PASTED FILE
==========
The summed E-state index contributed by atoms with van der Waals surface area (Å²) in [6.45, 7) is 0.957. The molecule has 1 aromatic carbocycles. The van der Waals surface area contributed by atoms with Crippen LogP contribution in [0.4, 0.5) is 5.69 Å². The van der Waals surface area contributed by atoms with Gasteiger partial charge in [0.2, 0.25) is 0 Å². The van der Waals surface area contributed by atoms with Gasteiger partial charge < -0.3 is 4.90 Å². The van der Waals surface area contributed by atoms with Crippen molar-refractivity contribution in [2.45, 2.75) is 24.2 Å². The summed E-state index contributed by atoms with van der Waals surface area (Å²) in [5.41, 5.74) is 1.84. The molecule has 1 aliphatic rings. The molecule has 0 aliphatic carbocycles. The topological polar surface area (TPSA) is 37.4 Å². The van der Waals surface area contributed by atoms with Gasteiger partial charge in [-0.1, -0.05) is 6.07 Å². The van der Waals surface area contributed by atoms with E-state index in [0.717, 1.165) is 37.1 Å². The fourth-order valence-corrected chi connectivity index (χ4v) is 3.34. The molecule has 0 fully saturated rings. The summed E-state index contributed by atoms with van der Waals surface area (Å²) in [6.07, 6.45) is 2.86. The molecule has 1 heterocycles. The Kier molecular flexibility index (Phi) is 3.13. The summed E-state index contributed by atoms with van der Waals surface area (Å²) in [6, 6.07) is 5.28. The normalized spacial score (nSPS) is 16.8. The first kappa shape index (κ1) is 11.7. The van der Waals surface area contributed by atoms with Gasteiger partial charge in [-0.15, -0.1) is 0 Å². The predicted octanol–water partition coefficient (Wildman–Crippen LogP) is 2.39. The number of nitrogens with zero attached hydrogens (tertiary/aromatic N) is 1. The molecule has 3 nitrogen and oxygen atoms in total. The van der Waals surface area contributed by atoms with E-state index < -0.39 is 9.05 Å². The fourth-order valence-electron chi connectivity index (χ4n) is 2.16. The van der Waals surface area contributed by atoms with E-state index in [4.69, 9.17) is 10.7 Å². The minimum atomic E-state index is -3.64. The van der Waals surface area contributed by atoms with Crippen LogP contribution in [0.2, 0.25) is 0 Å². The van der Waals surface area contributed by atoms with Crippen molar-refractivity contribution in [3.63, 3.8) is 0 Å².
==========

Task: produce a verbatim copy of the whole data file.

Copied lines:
The summed E-state index contributed by atoms with van der Waals surface area (Å²) in [6.45, 7) is 0.957. The molecule has 1 aromatic carbocycles. The van der Waals surface area contributed by atoms with Crippen LogP contribution in [0.4, 0.5) is 5.69 Å². The van der Waals surface area contributed by atoms with Gasteiger partial charge in [0.2, 0.25) is 0 Å². The van der Waals surface area contributed by atoms with Gasteiger partial charge < -0.3 is 4.90 Å². The van der Waals surface area contributed by atoms with Crippen molar-refractivity contribution in [2.45, 2.75) is 24.2 Å². The summed E-state index contributed by atoms with van der Waals surface area (Å²) in [5.41, 5.74) is 1.84. The molecule has 1 aliphatic rings. The molecule has 0 aliphatic carbocycles. The topological polar surface area (TPSA) is 37.4 Å². The van der Waals surface area contributed by atoms with Gasteiger partial charge in [-0.1, -0.05) is 6.07 Å². The van der Waals surface area contributed by atoms with E-state index in [0.717, 1.165) is 37.1 Å². The fourth-order valence-corrected chi connectivity index (χ4v) is 3.34. The molecule has 0 fully saturated rings. The summed E-state index contributed by atoms with van der Waals surface area (Å²) in [6.07, 6.45) is 2.86. The molecule has 1 heterocycles. The Kier molecular flexibility index (Phi) is 3.13. The summed E-state index contributed by atoms with van der Waals surface area (Å²) in [6, 6.07) is 5.28. The normalized spacial score (nSPS) is 16.8. The first kappa shape index (κ1) is 11.7. The van der Waals surface area contributed by atoms with Gasteiger partial charge in [-0.15, -0.1) is 0 Å². The predicted octanol–water partition coefficient (Wildman–Crippen LogP) is 2.39. The number of nitrogens with zero attached hydrogens (tertiary/aromatic N) is 1. The molecule has 3 nitrogen and oxygen atoms in total. The van der Waals surface area contributed by atoms with E-state index < -0.39 is 9.05 Å². The fourth-order valence-electron chi connectivity index (χ4n) is 2.16. The van der Waals surface area contributed by atoms with E-state index in [4.69, 9.17) is 10.7 Å². The minimum atomic E-state index is -3.64. The van der Waals surface area contributed by atoms with Crippen LogP contribution in [0.2, 0.25) is 0 Å². The van der Waals surface area contributed by atoms with Crippen molar-refractivity contribution in [3.63, 3.8) is 0 Å².